• High credit utilization could affect your credit score. Making stock purchases with your credit card, taking out sizable cash advances, or racking up spending in order to earn rewards could all drive up your credit utilization, a major factor in determining your credit score. Having a high credit utilization — meaning the percentage of your total credit you’re using — could cause your credit score drop.
• You could get scammed. If you’re getting offers to buy certain shares with your credit card, there’s a chance it’s a scam. Do your own research before making any moves, and be wary before providing any personal information.
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Factors to Consider Before Buying Stocks With a Credit Card
There are a variety of different factors that you should keep in mind before buying stocks with a credit card.
If you do find a brokerage that allows you to buy stocks with a credit card, they will likely charge a credit card convenience fee. This fee, which helps the brokerage to offset their costs for credit card processing, usually runs around 3% of the total price of your investment. Starting 3% in the hole makes it very difficult to make profitable investments.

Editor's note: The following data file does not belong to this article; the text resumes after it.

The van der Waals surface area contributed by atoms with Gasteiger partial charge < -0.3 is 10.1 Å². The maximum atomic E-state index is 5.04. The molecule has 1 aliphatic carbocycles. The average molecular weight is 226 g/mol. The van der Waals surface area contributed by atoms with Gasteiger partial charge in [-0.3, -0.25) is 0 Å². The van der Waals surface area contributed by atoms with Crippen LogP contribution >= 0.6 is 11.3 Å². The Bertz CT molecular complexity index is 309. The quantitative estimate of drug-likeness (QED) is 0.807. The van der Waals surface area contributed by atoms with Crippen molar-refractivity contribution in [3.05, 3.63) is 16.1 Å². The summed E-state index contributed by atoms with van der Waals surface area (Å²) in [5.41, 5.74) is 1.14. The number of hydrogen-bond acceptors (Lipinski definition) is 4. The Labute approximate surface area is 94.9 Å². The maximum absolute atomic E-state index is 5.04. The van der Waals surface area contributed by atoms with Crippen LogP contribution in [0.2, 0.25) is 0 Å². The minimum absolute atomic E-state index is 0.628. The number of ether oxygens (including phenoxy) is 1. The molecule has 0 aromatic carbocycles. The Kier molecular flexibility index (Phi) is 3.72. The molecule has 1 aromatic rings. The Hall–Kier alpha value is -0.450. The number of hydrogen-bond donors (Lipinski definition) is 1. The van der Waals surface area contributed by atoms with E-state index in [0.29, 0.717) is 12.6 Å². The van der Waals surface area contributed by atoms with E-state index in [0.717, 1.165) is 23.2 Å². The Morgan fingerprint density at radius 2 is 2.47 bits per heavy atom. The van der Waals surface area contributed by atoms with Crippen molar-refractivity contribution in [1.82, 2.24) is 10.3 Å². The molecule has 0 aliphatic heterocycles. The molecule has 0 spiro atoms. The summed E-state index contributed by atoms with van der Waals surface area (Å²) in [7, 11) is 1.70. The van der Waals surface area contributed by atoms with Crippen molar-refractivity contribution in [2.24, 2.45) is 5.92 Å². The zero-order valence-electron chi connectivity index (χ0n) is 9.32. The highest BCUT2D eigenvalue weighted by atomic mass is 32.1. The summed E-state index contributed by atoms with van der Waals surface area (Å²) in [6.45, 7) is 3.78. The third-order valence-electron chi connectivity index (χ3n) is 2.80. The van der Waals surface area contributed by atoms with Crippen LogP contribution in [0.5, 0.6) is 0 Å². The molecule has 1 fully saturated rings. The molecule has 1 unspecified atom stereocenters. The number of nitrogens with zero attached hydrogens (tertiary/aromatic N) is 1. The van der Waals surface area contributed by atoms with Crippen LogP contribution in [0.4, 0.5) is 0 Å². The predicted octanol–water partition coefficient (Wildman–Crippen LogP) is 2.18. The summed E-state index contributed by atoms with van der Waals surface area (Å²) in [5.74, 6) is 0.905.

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Cash Advance Fees
If your brokerage does not support buying stocks with a credit card, you might consider taking out a cash advance from your credit card. Then, you could use the cash to fund your brokerage account.
However, this transfer will often involve a cash advance fee, which typically will run anywhere from 3% to 5% of the amount transferred. Additionally, interest on cash advances starts to accrue immediately, which is different than how credit cards work usually, and often at a higher rate than the standard purchase APR.
Another way to use your credit card to purchase stocks is by making a balance transfer. You can transfer funds from your credit card to your checking account, and then move that money again to your brokerage account. In addition to the hassle of moving money around, you’ll likely pay a balance transfer fee, which is often 3% or 5%. Plus, interest will start accruing on balance transfers right away unless you have a 0% APR introductory offer.
If you’re not able to pay your credit card statement in full (because your investments have decreased in value), your credit card company will charge you interest. With many credit card interest rates often approaching or even exceeding 20% APR, this will very likely swallow up any profits from your short-term investments.
You’ll also want to look out for interest getting charged at a higher rate and starting to accrue immediately if you opt for a cash advance or a balance transfer.
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Avoiding Scams When Buying Stocks With a Credit Card